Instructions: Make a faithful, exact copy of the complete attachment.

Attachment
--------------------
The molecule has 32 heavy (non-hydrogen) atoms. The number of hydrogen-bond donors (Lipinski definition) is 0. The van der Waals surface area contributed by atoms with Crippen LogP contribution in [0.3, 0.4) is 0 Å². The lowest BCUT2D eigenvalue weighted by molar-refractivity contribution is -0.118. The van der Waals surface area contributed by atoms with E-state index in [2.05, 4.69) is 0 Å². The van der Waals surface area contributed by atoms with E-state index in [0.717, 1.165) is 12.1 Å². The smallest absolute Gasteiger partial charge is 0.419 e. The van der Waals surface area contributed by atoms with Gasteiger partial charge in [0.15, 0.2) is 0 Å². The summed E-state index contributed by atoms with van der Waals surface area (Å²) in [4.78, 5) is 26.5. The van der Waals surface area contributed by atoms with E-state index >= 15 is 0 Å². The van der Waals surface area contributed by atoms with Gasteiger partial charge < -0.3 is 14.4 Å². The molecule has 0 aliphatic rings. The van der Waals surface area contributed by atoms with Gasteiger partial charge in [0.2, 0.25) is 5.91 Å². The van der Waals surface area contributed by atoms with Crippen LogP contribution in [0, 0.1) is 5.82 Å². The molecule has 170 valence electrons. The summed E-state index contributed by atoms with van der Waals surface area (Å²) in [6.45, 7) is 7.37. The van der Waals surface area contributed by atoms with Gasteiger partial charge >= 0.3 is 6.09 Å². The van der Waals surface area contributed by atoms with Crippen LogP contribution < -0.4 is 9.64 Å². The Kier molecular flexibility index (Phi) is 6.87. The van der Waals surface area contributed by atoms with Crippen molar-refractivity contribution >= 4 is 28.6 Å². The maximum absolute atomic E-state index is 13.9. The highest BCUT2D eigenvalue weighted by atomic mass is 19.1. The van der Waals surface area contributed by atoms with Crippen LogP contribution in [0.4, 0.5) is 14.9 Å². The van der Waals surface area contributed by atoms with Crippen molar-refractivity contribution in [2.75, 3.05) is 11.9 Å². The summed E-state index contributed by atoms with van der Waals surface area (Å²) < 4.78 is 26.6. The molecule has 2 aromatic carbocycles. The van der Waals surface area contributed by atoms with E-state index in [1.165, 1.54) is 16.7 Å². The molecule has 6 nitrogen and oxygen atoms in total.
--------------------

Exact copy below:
The molecule has 32 heavy (non-hydrogen) atoms. The number of hydrogen-bond donors (Lipinski definition) is 0. The van der Waals surface area contributed by atoms with Crippen LogP contribution in [0.3, 0.4) is 0 Å². The lowest BCUT2D eigenvalue weighted by molar-refractivity contribution is -0.118. The van der Waals surface area contributed by atoms with E-state index in [2.05, 4.69) is 0 Å². The van der Waals surface area contributed by atoms with E-state index in [0.717, 1.165) is 12.1 Å². The smallest absolute Gasteiger partial charge is 0.419 e. The van der Waals surface area contributed by atoms with Gasteiger partial charge in [0.15, 0.2) is 0 Å². The summed E-state index contributed by atoms with van der Waals surface area (Å²) in [4.78, 5) is 26.5. The van der Waals surface area contributed by atoms with E-state index >= 15 is 0 Å². The van der Waals surface area contributed by atoms with Gasteiger partial charge < -0.3 is 14.4 Å². The molecule has 0 aliphatic rings. The van der Waals surface area contributed by atoms with Gasteiger partial charge in [0.2, 0.25) is 5.91 Å². The van der Waals surface area contributed by atoms with Crippen LogP contribution in [0, 0.1) is 5.82 Å². The molecule has 170 valence electrons. The summed E-state index contributed by atoms with van der Waals surface area (Å²) in [6.45, 7) is 7.37. The van der Waals surface area contributed by atoms with Gasteiger partial charge >= 0.3 is 6.09 Å². The van der Waals surface area contributed by atoms with Crippen LogP contribution < -0.4 is 9.64 Å². The Kier molecular flexibility index (Phi) is 6.87. The van der Waals surface area contributed by atoms with Crippen molar-refractivity contribution >= 4 is 28.6 Å². The maximum absolute atomic E-state index is 13.9. The highest BCUT2D eigenvalue weighted by atomic mass is 19.1. The van der Waals surface area contributed by atoms with Crippen LogP contribution in [0.4, 0.5) is 14.9 Å². The van der Waals surface area contributed by atoms with Crippen molar-refractivity contribution in [2.75, 3.05) is 11.9 Å². The summed E-state index contributed by atoms with van der Waals surface area (Å²) < 4.78 is 26.6. The molecule has 2 aromatic carbocycles. The van der Waals surface area contributed by atoms with E-state index in [1.165, 1.54) is 16.7 Å². The molecule has 6 nitrogen and oxygen atoms in total.